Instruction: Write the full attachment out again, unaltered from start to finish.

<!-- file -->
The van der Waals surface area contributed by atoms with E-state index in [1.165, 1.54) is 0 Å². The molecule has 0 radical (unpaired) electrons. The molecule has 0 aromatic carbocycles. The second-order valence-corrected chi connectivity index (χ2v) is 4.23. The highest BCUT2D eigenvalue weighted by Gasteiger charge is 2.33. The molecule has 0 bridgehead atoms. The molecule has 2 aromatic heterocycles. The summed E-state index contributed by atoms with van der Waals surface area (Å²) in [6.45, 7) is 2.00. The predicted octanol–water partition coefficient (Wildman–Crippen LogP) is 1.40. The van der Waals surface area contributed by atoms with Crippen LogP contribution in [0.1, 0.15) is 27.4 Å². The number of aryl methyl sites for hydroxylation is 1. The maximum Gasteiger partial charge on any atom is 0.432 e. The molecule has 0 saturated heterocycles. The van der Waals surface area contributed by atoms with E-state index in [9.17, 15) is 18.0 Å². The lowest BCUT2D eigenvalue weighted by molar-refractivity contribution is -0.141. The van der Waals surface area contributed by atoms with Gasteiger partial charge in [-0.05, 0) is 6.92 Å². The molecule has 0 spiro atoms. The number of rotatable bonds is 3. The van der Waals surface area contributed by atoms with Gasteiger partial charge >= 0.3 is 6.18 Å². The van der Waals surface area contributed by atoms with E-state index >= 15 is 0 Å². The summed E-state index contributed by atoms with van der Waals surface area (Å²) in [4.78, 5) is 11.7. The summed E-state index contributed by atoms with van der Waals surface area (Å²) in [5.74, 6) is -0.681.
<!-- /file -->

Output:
The van der Waals surface area contributed by atoms with E-state index in [1.165, 1.54) is 0 Å². The molecule has 0 radical (unpaired) electrons. The molecule has 0 aromatic carbocycles. The second-order valence-corrected chi connectivity index (χ2v) is 4.23. The highest BCUT2D eigenvalue weighted by Gasteiger charge is 2.33. The molecule has 0 bridgehead atoms. The molecule has 2 aromatic heterocycles. The summed E-state index contributed by atoms with van der Waals surface area (Å²) in [6.45, 7) is 2.00. The predicted octanol–water partition coefficient (Wildman–Crippen LogP) is 1.40. The van der Waals surface area contributed by atoms with Crippen LogP contribution in [0.1, 0.15) is 27.4 Å². The number of aryl methyl sites for hydroxylation is 1. The maximum Gasteiger partial charge on any atom is 0.432 e. The molecule has 0 saturated heterocycles. The van der Waals surface area contributed by atoms with E-state index in [9.17, 15) is 18.0 Å². The lowest BCUT2D eigenvalue weighted by molar-refractivity contribution is -0.141. The van der Waals surface area contributed by atoms with Gasteiger partial charge in [-0.05, 0) is 6.92 Å². The molecule has 0 spiro atoms. The number of rotatable bonds is 3. The van der Waals surface area contributed by atoms with Gasteiger partial charge >= 0.3 is 6.18 Å². The van der Waals surface area contributed by atoms with E-state index >= 15 is 0 Å². The summed E-state index contributed by atoms with van der Waals surface area (Å²) in [4.78, 5) is 11.7. The summed E-state index contributed by atoms with van der Waals surface area (Å²) in [5.74, 6) is -0.681.